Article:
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I have heard about the GPX, but i don't really think the embedded market is mature enough in terms of performance, but what about the home console market ?

I'm not talking about last-generation graphics, because that would be economically impossible, but what about an hardware as fast as a playstation 2/Xbox 1/Gamecube ?

For games, the trick would be to ask some editors to recompile their best sellers for the new machine: those games being from the PSX age or even older console generations, I think this would have a very low cost job and they could still make some good profit, but I need to know if this is doable technically, considering the architecture which can be quite exotic.

Do you think it would be a viable project to talk about to investors ?

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Might want to consider making the platform very cheap. It might be able to tap a market or integrate into the market very well if the console is cheap and if the games are cheap as well. (not dirt cheap, but cheaper than PS3 games that are like $60, if I saw a decent looking game for $25-30 that was new, I'd buy it) –  Michael Coleman Jan 8 '11 at 21:31
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Hasn't the Dreamcast been the 'open console' of choice for the past decade? –  espais Jan 11 '11 at 12:03
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3 Answers

up vote 9 down vote accepted

A truly "open console" is an oxymoron. What consoles bring to the table, for developers and users, is a standardized platform - a fixed set of well-understood hardware and software. For developers this means less time testing and less worksforme bug reports. For users this means guaranteed compatibility and a base level of stability and quality.

What both parties give up to the platform owner for these benefits is control. For developers, they agree to be bound by approved APIs, and give up some revenue from the product. For users, they agree to only install licensed and supported software.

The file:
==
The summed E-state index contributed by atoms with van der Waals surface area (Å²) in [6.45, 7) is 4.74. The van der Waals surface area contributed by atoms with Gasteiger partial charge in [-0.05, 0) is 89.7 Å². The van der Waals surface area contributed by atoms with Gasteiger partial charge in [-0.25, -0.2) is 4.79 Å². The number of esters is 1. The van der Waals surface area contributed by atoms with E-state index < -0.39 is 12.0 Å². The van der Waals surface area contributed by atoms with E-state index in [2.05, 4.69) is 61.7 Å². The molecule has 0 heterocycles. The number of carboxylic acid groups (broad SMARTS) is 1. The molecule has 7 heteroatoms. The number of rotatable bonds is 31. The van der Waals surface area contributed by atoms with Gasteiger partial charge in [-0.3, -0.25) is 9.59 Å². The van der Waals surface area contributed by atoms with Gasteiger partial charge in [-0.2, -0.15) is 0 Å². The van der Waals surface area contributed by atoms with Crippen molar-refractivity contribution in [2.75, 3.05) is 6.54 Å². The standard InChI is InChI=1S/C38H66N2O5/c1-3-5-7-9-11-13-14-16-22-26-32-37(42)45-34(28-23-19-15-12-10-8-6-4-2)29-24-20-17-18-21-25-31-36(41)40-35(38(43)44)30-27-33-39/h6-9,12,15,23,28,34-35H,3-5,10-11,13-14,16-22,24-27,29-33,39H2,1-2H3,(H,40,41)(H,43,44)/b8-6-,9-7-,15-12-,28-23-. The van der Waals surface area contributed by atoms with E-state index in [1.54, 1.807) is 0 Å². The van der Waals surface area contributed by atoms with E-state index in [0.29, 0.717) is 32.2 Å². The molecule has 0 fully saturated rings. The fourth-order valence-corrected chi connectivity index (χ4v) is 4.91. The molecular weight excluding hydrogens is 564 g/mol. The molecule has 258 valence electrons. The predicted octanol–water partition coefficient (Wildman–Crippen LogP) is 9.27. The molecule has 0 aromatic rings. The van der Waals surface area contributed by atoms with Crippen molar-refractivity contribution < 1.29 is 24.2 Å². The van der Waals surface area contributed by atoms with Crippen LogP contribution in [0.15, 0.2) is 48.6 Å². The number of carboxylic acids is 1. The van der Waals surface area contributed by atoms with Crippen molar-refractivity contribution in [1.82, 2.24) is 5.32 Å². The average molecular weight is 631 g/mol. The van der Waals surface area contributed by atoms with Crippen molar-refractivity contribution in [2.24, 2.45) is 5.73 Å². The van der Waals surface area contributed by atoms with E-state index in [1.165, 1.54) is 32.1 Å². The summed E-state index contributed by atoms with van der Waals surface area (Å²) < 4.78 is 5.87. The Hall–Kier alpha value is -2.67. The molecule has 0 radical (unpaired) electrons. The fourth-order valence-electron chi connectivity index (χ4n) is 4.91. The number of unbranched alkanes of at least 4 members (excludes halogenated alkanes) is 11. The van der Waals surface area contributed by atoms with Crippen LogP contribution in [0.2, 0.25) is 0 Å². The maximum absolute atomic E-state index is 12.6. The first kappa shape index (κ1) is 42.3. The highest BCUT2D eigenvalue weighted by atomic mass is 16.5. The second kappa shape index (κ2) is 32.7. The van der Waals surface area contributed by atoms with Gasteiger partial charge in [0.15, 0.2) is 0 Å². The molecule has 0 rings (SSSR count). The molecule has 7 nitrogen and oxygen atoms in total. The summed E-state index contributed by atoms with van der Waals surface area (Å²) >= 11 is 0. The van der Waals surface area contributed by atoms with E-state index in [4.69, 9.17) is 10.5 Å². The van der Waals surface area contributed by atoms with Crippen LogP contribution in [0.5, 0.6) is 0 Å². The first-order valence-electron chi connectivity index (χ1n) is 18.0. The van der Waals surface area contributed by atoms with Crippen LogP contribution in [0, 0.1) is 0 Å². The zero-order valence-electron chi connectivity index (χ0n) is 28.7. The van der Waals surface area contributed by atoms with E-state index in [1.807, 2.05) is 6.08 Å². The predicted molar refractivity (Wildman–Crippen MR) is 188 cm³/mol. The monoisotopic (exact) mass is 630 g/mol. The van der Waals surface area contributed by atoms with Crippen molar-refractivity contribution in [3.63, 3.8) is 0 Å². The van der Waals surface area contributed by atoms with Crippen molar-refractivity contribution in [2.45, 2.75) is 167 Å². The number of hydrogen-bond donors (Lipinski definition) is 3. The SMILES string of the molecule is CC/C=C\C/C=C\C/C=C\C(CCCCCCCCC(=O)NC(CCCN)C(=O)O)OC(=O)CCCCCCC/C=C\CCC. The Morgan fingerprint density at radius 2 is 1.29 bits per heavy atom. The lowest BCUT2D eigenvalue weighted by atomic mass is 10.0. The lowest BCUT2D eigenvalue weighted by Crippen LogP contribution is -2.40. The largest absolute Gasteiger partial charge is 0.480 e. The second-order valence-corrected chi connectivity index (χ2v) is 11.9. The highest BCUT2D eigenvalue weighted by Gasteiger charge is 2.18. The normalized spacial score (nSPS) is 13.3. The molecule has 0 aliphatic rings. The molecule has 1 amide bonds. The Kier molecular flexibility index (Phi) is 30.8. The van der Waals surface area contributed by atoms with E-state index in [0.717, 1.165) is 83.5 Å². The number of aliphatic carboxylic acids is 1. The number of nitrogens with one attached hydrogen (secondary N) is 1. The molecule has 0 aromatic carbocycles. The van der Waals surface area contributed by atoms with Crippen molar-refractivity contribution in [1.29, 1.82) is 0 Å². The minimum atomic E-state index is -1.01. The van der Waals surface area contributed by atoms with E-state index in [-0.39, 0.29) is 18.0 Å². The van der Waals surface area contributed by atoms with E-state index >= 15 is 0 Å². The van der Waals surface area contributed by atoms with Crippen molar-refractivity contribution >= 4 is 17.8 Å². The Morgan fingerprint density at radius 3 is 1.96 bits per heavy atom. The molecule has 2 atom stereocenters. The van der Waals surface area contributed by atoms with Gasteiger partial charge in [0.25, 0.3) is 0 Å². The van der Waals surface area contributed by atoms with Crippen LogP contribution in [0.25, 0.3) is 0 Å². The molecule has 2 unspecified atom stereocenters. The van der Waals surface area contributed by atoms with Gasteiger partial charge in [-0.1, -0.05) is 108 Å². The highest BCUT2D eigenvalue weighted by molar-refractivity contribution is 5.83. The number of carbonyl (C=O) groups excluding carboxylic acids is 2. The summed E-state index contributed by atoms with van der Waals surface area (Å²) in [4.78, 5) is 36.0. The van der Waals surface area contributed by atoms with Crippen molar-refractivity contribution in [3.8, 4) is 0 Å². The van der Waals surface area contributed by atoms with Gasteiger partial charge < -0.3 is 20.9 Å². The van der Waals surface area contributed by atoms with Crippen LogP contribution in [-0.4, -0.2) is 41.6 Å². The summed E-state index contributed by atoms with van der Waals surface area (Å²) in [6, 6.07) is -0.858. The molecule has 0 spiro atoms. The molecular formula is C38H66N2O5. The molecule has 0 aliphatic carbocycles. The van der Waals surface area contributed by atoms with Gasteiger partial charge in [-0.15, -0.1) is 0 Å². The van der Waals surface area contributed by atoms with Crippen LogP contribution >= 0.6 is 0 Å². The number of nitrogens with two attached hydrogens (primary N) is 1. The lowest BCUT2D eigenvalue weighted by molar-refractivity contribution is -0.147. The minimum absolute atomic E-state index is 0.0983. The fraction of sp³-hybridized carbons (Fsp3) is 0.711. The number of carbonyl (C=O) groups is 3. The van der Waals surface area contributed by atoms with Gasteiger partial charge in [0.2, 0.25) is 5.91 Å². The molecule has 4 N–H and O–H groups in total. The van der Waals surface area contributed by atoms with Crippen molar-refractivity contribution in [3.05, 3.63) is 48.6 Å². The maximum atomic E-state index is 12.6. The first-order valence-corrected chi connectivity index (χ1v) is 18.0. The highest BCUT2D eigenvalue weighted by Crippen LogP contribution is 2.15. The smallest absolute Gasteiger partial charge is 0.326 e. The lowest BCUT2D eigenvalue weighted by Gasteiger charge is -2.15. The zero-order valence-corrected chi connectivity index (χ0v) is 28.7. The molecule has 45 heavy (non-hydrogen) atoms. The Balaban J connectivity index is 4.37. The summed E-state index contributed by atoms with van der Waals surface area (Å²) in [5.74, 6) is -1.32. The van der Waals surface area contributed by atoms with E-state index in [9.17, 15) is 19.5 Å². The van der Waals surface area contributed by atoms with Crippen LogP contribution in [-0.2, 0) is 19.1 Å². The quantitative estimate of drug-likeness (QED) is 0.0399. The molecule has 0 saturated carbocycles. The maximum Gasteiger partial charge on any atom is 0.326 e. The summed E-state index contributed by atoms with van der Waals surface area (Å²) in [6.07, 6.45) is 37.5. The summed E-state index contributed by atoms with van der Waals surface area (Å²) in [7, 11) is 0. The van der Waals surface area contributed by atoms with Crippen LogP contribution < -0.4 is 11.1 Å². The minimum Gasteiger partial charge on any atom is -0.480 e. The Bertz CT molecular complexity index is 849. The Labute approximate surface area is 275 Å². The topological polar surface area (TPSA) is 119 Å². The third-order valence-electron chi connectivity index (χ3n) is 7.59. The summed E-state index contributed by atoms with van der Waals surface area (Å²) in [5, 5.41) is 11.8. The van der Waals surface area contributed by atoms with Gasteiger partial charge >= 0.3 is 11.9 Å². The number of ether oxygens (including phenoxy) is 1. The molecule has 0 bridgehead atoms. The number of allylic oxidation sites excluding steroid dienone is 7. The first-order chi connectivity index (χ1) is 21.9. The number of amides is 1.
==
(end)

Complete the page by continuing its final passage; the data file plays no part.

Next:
One could talk about "open consoles" in the 70s and 80s, when the difference in price and power between a "gaming computer" and a "real computer" was enormous. But today, it's not meaningful. What defines a console platform is the lack of openness, in exchange for those benefits. Right now we even have platforms running the gamut of tradeoffs - PC on one end, Wii/PS3/Xbox 360 retail on the other. On the more open platforms, like the Android, we can see the compatibility and user support problems of the PC emerging.

But the value of each platform in that continuum is based on how much or how little control it takes away from you in exchange for simplicity of development/use - and with so many platforms, consumers and developers finally have the ability to vote with their code and dollars as to how much openness they want. Just don't be too surprised if, for the mass market, it's less open than PC enthusiasts are used to.

There is another, wholly useless, way to think about "open consoles", and that's in terms of hardware fetishism. (And it's what I see from a lot of people interested in the GP2X/Pandora/etc., as well as PS3 and DS homebrew.) Playing around with novel low-level hardware is fun. But it's really a secondary characteristic of what defines a console, driven by the desire to drive down component costs and size and power consumption, and to increase platform lock-in, and unfettered by the need for Win32-on-x86 compatibility. If this is why you want to do "console development", you're probably better off getting an Arduino or something.

I really don't mean to disparage low-level programming. I personally enjoy it, as a software developer. But if that's what you mean by "open console", you're really romanticizing what consoles are, and ignoring the reality of why they're still around after two decades of high-spec low-cost general-purpose personal computing devices.